Cara Delevingne Tells Aspiring Models To ‘Go For President,’ Talks About Her Depression
Cara Delevingne is one of those stars who wears many faces. If you think you know her, she turns around and surprises you, and it’s probably because she’s been trying desperately to live an authentic life.
Delevingne has been a serious model and Karl Lagerfeld’s main muse. She’s been the perennial goof, wearing animal hats around town and flying in the face of what we think of as an “off-duty model.” She’s been the best friend of Kate Moss and Kendall Jenner. She’s been the actress not taken seriously. And finally, she’s now opening up about her real-life struggles, her battle with depression, suicidal thoughts, and what eventually saved her life.
She’s also got some hella good advice for young girls.
At the Women in the World Summit, Cara sat down with Rupert Everett. Sitting across from him in a swivel chair, Cara quickly removed her stiletto heels before answering a single question. “Sorry, I had to take my shoes off, ’cause I’m bloody scared,” she said.
And then she recited an original poem:
Who am I? Who am I trying to be?
Not myself, anyone but myself.
Living in a fantasy to bury the reality,
Making myself the mystery,
A strong facade disguising the misery.
Empty, but beyond the point of emptiness,
Full to brim with fake confidence,
A guard that will never be broken,
Because I broke a long time ago.
I’m hurting but don’t tell anyone.
No one needs to know.
Don’t show or you’ve failed.
Always okay, always fine, always on show.
The show must go on.
It will never stop.
The show must not go on,
But I know it will.
I give up. I give up giving up.
I am lost.
I don’t need to be saved,
I need to be found.
That last line proves that even a stylish, rich, talented young woman like Delevingne, whose career and face and friends are coveted around the world, still has inner turmoil, and a story to tell. That “fake confidence” is yet another surprising facet of this woman.
The whole interview is filled with Cara’s wisdom and honesty. Her early life, she says, was filled with the overwhelming desire to please her parents. “I didn’t really care that much about school because I knew I was never going to be very good at it. I think I pushed myself so far, I got to the point where I had a bit of a mental breakdown.”
She also opened up about her learning disabilities, something that seriously fractured her confidence and that she turned to modeling as an escape—an escape that may have made things worse. Surprising enough for one of the world’s most famous, successful, and recognizable models is how much she hated the entire thing.
“The thing with models is you get used. I saw a lot of misuse from photographers, perverse photographers, to young girls…Poor girls who don’t stand up for themselves because they feel like you should be used, because that’s what models do.”
Cara’s words are enough to make anyone wary of the dark side of the modeling world. She was its darling, the muse of Lagerfeld, best friend of Kate Moss. But modeling made her descend even deeper into depression.
She developed psoriasis as a result of stress, and said she partied too much. It was Kate Moss, Delevingne said, who “picked her up off the ground” and made her take a break.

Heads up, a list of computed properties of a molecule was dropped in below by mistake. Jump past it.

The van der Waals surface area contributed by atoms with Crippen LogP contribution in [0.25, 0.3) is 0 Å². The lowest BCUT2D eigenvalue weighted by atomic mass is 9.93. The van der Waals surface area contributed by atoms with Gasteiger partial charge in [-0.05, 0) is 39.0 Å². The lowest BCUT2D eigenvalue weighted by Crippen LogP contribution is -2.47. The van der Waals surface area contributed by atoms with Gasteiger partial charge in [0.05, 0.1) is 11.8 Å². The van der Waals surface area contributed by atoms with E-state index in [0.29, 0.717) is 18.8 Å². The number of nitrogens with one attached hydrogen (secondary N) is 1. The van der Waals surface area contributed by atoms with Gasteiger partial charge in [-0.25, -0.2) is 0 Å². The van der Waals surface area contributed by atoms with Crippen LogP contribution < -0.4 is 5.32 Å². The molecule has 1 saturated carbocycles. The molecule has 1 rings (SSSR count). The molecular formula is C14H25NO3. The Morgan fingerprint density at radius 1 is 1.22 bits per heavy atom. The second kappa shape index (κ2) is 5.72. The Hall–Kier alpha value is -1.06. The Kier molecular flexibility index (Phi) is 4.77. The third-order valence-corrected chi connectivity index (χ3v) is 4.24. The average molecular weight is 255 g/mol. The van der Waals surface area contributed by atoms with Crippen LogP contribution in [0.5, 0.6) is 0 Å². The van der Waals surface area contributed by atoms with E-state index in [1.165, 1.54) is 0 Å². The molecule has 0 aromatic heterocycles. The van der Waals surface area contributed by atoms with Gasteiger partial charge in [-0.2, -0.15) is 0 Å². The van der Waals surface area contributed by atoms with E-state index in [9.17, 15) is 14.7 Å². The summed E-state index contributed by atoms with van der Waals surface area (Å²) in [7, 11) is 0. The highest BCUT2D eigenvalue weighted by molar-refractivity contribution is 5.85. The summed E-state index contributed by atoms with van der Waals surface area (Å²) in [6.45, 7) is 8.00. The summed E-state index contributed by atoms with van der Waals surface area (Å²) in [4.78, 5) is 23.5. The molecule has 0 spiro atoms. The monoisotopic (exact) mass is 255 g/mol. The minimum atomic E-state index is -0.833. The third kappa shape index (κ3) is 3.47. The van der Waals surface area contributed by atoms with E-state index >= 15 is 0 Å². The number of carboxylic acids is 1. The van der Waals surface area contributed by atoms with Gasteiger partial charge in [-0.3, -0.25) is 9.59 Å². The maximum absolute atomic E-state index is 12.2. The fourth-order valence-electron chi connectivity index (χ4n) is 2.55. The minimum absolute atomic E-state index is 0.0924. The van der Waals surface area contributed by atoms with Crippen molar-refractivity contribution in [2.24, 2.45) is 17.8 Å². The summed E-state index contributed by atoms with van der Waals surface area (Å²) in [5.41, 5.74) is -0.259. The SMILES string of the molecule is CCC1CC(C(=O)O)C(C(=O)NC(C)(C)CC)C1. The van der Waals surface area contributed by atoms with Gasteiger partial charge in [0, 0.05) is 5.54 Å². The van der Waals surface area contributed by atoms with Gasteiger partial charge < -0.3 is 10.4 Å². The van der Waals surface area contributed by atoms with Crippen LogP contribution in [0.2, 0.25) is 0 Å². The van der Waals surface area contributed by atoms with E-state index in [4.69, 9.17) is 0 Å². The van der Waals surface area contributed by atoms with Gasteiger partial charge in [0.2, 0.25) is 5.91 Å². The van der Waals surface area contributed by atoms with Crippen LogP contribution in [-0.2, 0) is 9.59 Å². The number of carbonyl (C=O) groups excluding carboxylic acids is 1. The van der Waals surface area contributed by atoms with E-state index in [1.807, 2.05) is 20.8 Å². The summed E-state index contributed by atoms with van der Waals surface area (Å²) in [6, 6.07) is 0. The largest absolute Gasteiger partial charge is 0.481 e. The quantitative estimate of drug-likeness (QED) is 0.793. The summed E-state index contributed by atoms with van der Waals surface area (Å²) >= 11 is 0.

After that break, Cara had some clarity, and began to shift her focus away from modeling and onto a lifelong dream: acting. But she was sure no one would take her seriously, a sad thought considering her nuanced and pitch-perfect portrayal of Margo Roth Spiegelman in this summer’s Paper Towns.
“When I got my first audition that I cared about, I cried my eyes out,” Delevingne said. “Because I never thought anyone would take me seriously.”
Now they’re taking her seriously.
Cara has five films slated for release this year alone. But it’s her candid discussion about depression that has turned more eyes on her than ever before.
“I got to the point where I was a bit mad. I was completely suicidal, didn’t want to live anymore. I thought that I was completely alone. I also realized how lucky I was and what a wonderful family, wonderful friends I had, but that didn’t matter. I wanted the world to swallow me up, and nothing seemed better to me than death.
Writing was something that really saved my life. It was like, I would write and I would read what I’d written, and it was like someone else is talking to me… it was like, ‘What? Is that how I feel?’ It was a very strange experience.”
Cara’s open and honest dialogue about her experiences with depression, which are ongoing, and what ultimately helped her recover resonates with so many people around the world dealing with the same issues. Having a young, ultra-famous woman speak so honestly about her struggles just makes it that much easier for others to gain the help they need. When celebrities speak, the world listens. And it does cause a ripple effect.
Delevingne also has some awesome advice for the girls who tell her they’re aspiring models. “Dream bigger,” she tells them. “Go for president.”
“I have so many messages just for young girls about how mental illness and depression is not something to be afraid of.
And also, women are great. They’re wonderful, wonderful creatures. Women are the bearers of life.”
She closed her poignant interview with more advice: “Be comfortable in your own shoes,” she said, and then looked down at her bare feet. “Which apparently I’m not. Because you’re going to be in them for a while.”